“Never doubt that a small group of thoughtful, committed citizens can change the world; indeed, it’s the only thing that ever has.” – Margaret Mead
Two news items stood in stark contrast over the weekend.
The first, which I read on The Guardian presented evidence that a single family, albeit an unimaginably wealthy and powerful one, was almost single-handedly responsible for the opioid crisis. In a willful pursuit of profits, they ignored data, advice of more level-headed counsel, and – if we’re being blunt – basic human decency.
I’m not going to focus on that article too much. Despite the fact that it’s important, and relevant, and that many of us have our lives, families, and communities affected by the overdose epidemic. The article is linked above and you can read it if you want.
Instead, I’m going to focus on the other article. The one that, I think, holds the key to solving the first.
The version I first saw read “Chicago Woman Got 30 Hotel Rooms for Homeless People During Severe Cold Snap“. It was subsequently updated to include the woman’s name, Candice Payne, which I thought was a welcome adjustment. Once again, you can read the article for the details. I want to focus on two points:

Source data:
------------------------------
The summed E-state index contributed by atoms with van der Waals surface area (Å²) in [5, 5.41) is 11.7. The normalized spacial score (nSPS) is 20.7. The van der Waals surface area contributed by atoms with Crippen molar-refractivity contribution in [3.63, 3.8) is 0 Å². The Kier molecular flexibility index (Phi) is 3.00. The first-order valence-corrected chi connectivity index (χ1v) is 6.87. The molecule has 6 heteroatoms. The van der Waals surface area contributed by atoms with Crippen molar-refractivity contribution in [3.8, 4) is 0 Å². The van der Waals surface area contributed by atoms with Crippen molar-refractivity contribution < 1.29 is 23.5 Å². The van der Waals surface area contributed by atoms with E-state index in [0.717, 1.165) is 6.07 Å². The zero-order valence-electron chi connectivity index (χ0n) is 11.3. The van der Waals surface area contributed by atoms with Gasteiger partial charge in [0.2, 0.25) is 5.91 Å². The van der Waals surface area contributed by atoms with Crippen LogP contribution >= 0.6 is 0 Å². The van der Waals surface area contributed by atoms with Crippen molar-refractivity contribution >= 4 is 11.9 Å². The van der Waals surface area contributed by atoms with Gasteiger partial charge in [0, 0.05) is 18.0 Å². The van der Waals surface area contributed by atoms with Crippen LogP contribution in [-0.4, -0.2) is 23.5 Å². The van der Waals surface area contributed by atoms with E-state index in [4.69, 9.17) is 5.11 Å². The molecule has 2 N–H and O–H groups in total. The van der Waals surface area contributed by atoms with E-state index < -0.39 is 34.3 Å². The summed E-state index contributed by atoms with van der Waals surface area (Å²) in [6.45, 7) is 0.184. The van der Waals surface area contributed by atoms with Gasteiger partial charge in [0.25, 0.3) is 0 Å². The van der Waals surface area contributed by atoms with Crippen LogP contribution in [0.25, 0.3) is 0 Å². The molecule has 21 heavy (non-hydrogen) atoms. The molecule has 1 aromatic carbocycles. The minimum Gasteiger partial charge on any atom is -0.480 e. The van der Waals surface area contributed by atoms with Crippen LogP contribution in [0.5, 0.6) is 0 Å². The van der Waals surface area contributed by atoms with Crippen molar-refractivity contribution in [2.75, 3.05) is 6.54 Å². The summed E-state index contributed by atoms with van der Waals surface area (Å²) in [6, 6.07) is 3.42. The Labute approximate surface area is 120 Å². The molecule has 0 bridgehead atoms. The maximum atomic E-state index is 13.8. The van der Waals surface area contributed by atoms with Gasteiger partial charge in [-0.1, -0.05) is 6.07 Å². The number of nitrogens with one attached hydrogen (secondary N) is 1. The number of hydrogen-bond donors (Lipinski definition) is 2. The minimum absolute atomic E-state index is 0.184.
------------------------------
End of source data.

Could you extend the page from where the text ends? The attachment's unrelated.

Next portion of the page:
First, that her decision was a snap judgement. She saw the temperature, she knew there were people who were going to be in danger, and she acted.
Second, that in the face of media attention, including a New York Times reporting calling her for a statement, she describes herself as “a regular person […] just a little black girl from the South Side.“
So how do I think that the second article in some way points the way to solving the first?
First, Ms. Payne’s act was made with awareness – both self-awareness about who she was and how she figured into the picture, and situational awareness about what she felt she could accomplish, and how she could mobilize others to help.
Second, (and it almost seems tritely obvious to write it, but I still feel it needs to be said) it was focused on others. Where the Sackler family seems to have been single-mindedly focused on how to game the system to yield the highest return of profit into their pocket, Ms. Payne and all who helped her (including the hotel staff, restaurants, etc) were focused on how to stretch their resources to help the largest number of people.
“Who does this help?” is a question that don’t get asked enough these days. While not every choice can be an altruistic one, while not every person is able to make a snap decision to spend $2,000, let alone see it blossom to over $10,000 in a matter of hours, I think Candice Payne’s example – of being aware of both who we are and what we are realistically able to accomplish in a given situation – is a great one for us to take to heart, to talk about with our families, to promote within our community.
To repeat what I said my twitter feed after seeing her story, This is decency. This is how it is done, every day. We should all aspire to be half as good as “just a little black girl from the South Side”.